Travelling concepts: the long life of the Anthropocene

Featured image: Texas gas wells seen from above (via Amy Youngs, Flickr).

A brief exploration of the term ‘Anthropocene’, in honour of the late Paul Crutzen, who sadly passed away in January this year.

Paul Crutzen (1933-2021) was a Dutch meteorologist. Together with others he won in 1995 the Nobel Prize for Chemistry for their work on atmospheric chemistry and specifically for his efforts in studying the ‘hole’ in the ozone layer. In addition to studying the ozone layer and climate change, as of the year 2000 he popularized and re-coined the term Anthropocene to describe the proposed new era when human actions have a dominant effect on the Earth and its atmosphere.

Although Paul Crutzen, who recently passed away, made the scientific community certainly more aware and (re-)ignited the multidisciplinary discussion of our new epoch across the Sciences, the Social sciences and the Humanities, he was certainly not the first to use the term Anthropocene. See an overview of its origins here.

Impact

Like “intersectionality” (Crenshaw 1991), the “Anthropocene” is one of those rare terms that has crossed over from rather niche corners of academia into the cultural mainstream. Indeed, after it was first popularised by Nobel Prize-winning Dutch chemist Paul Crutzen (2002: 23), it enjoyed a “truly meteoric career”, as Andreas Malm and Alf Hornborg note (2014).

Yet critiques of the term have accompanied the Anthropocene on its journey into public consciousness. Many scholars, including Malm and Hornborg, have questioned the term’s flattening effect, in that it semantically erases the vast differences between human populations’ contributions to observable climate instability – and therefore suppresses culpability, which should truly lie with “[c]apitalists in a small corner of the Western world” (2014: 64) burning huge quantities of fossil fuels. Other terms have been proposed, from capitalocene and Chthulucene (Moore 2017; Haraway 2015), to Manthropocene (Raworth 2014), to better identify the imbalances and locus of responsibility.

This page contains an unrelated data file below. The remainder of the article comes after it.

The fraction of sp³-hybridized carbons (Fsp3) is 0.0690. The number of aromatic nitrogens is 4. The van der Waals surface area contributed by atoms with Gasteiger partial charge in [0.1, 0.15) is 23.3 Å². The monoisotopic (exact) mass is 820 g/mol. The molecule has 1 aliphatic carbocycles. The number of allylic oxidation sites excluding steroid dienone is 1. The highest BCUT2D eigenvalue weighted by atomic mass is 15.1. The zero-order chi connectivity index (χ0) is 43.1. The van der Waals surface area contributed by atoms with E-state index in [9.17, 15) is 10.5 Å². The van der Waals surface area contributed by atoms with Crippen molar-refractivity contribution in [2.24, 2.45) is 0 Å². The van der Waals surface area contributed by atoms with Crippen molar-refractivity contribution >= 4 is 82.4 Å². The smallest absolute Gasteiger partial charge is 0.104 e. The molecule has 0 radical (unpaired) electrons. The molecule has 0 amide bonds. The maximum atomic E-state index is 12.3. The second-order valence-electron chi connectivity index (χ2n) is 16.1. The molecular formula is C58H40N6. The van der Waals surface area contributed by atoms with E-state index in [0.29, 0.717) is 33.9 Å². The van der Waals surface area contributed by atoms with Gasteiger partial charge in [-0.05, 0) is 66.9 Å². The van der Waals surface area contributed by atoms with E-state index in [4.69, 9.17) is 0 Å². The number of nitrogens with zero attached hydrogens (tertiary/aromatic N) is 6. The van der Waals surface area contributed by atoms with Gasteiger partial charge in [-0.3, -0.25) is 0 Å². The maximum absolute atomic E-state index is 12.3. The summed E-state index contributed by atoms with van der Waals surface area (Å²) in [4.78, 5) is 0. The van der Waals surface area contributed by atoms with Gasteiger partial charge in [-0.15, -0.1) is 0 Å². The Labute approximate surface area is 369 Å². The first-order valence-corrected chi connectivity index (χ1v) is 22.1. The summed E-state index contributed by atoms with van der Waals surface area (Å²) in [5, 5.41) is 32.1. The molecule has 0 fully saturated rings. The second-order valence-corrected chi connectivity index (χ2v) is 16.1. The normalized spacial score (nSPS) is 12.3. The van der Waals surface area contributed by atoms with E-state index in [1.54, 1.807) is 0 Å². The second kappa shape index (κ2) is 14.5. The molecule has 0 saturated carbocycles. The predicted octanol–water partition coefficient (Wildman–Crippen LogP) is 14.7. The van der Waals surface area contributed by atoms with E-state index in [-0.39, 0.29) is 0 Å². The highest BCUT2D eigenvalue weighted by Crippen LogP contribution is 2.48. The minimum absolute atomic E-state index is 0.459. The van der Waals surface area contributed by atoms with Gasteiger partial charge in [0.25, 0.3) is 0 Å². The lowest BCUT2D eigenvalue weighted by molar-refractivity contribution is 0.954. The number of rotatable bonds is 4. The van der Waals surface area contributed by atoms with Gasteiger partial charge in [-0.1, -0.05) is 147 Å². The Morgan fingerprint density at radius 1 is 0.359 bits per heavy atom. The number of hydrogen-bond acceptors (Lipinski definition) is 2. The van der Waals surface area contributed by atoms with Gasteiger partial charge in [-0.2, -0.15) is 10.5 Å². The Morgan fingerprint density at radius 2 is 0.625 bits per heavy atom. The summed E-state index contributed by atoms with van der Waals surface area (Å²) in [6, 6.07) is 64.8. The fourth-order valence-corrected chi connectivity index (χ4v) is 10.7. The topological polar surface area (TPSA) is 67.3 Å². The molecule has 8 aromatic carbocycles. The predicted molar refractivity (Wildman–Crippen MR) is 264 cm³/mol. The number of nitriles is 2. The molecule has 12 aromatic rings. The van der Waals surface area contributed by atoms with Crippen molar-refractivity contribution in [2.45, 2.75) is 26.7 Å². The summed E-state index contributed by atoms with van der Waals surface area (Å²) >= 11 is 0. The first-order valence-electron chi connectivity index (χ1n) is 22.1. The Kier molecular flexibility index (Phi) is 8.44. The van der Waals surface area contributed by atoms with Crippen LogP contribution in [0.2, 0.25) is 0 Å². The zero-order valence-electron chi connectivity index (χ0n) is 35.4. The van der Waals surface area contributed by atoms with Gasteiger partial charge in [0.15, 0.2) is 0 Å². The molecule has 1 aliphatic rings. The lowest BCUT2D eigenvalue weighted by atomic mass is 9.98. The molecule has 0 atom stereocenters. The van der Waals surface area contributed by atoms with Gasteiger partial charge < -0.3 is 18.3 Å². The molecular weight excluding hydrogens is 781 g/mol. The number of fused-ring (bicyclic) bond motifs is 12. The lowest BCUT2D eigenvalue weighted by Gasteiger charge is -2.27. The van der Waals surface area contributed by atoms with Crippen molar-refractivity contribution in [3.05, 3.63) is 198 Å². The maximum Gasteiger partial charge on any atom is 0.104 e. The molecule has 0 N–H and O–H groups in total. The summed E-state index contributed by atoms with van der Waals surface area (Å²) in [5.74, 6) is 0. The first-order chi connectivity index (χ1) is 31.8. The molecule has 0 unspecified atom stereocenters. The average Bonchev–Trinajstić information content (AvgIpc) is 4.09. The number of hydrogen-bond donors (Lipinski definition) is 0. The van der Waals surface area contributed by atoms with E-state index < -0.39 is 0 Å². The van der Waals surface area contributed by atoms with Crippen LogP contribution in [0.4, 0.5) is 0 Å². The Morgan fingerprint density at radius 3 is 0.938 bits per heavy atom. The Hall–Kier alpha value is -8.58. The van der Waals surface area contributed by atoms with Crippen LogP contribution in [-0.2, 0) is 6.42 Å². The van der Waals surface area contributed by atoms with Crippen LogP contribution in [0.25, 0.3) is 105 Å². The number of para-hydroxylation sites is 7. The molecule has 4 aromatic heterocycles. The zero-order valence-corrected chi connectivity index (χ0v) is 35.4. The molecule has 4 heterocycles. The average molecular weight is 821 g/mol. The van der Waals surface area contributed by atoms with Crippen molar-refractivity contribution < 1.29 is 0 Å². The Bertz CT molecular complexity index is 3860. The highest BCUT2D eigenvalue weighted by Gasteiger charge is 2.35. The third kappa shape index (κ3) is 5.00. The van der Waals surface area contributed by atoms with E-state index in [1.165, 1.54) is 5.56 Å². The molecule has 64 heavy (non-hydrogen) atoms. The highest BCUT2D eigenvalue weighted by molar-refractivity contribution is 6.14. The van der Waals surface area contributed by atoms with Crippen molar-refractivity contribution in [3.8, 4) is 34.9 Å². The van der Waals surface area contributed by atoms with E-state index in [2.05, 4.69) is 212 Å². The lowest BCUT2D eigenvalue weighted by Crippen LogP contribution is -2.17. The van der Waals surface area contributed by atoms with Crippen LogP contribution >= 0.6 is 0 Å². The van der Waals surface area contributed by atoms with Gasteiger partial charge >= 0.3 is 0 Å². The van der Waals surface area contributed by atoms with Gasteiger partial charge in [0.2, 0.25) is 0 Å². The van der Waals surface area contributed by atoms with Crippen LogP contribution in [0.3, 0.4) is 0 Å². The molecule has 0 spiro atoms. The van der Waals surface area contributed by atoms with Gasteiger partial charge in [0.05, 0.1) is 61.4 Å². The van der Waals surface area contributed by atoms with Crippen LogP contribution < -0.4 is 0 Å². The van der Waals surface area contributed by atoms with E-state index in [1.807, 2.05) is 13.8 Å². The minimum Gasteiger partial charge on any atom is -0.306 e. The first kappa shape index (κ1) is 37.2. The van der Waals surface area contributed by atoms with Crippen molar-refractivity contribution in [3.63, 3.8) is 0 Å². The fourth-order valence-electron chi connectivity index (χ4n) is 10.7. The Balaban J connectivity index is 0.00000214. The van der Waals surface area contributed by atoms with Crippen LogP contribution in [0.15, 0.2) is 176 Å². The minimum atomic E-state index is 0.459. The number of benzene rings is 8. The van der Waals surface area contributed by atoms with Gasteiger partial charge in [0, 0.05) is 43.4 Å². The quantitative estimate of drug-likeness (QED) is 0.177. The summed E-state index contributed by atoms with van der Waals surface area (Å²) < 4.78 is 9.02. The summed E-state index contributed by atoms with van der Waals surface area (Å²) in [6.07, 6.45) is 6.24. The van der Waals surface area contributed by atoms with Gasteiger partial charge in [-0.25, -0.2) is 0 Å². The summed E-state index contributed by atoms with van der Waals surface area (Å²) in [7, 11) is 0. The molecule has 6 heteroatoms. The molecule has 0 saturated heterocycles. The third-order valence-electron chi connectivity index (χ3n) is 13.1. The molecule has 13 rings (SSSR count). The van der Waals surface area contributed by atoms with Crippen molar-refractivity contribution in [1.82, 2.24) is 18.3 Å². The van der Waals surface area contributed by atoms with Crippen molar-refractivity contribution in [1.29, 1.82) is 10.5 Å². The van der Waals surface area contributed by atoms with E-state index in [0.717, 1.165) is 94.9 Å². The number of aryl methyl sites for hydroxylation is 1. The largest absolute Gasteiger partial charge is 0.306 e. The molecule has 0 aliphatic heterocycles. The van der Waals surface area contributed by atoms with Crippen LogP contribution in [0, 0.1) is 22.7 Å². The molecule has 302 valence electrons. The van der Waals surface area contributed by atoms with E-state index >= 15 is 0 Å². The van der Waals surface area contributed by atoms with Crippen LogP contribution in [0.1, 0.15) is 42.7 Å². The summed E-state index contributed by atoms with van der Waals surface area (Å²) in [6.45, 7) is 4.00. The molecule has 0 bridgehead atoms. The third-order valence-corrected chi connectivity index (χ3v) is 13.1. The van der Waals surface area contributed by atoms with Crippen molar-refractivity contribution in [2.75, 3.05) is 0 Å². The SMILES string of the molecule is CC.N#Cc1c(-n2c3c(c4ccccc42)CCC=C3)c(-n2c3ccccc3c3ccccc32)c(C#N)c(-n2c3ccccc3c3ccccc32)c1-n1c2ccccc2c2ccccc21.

File:Anthropocene-GreatAccelerationSocioEconomicTrends-1750-2010.png
Graph showing the Great Acceleration’ of consumption, human population, fossil fuel use, emissions, and other factors since the 1950s. Along with the Agricultural Revolution of around 10,000 years ago and the Industrial Revolution in the 18th and 19th centuries, this is one proposed starting point for the Anthropocene. (via Wikimedia Commons)

Further reading

Bal, Mieke. “Working with Concepts.” European Journal of English Studies, vol. 13, no. 1, 2009, pp. 13-23.

Crenshaw, Kimberle. “Mapping the Margins: Intersectionality, Identity Politics, and Violence against Women of Color.” Stanford Law Review, vol. 43, no. 6, 1991, pp. 1241–1299. JSTOR, http://www.jstor.org/stable/1229039.

Crutzen, Paul J. “Geology of Mankind.” Nature, 415, 2002.

Crutzen, Paul J. and Eugene F. Stoermer. “The Anthropocene.” International Geosphere-Biosphere Programme Global Change Newsletter, 41, 2000, pp. 17–18.

Haraway, Donna. “Anthropocene, Capitalocene, Plantationocene, Chthulucene: Making Kin.” Environmental Humanities, vol. 6, 2015, pp. 159-165.

Malm, Andreas and Alf Hornborg. “The geology of mankind? A critique of the Anthropocene narrative.”  The Anthropocene Review, vol. 1, no. 1, Apr. 2014, pp. 62–69. 

Moore, Jason W. “The Capitalocene, Part I: on the nature and origins of our ecological crisis.” The Journal of Peasant Studies, 44:3, 2017, pp. 594-630.

Raworth, Kate. “Don’t Let The Anthropocene Become The Manthropocene.” Kate Raworth | Exploring Doughnut Economics, 2014, https://www.kateraworth.com/2014/10/20/manthropocene/

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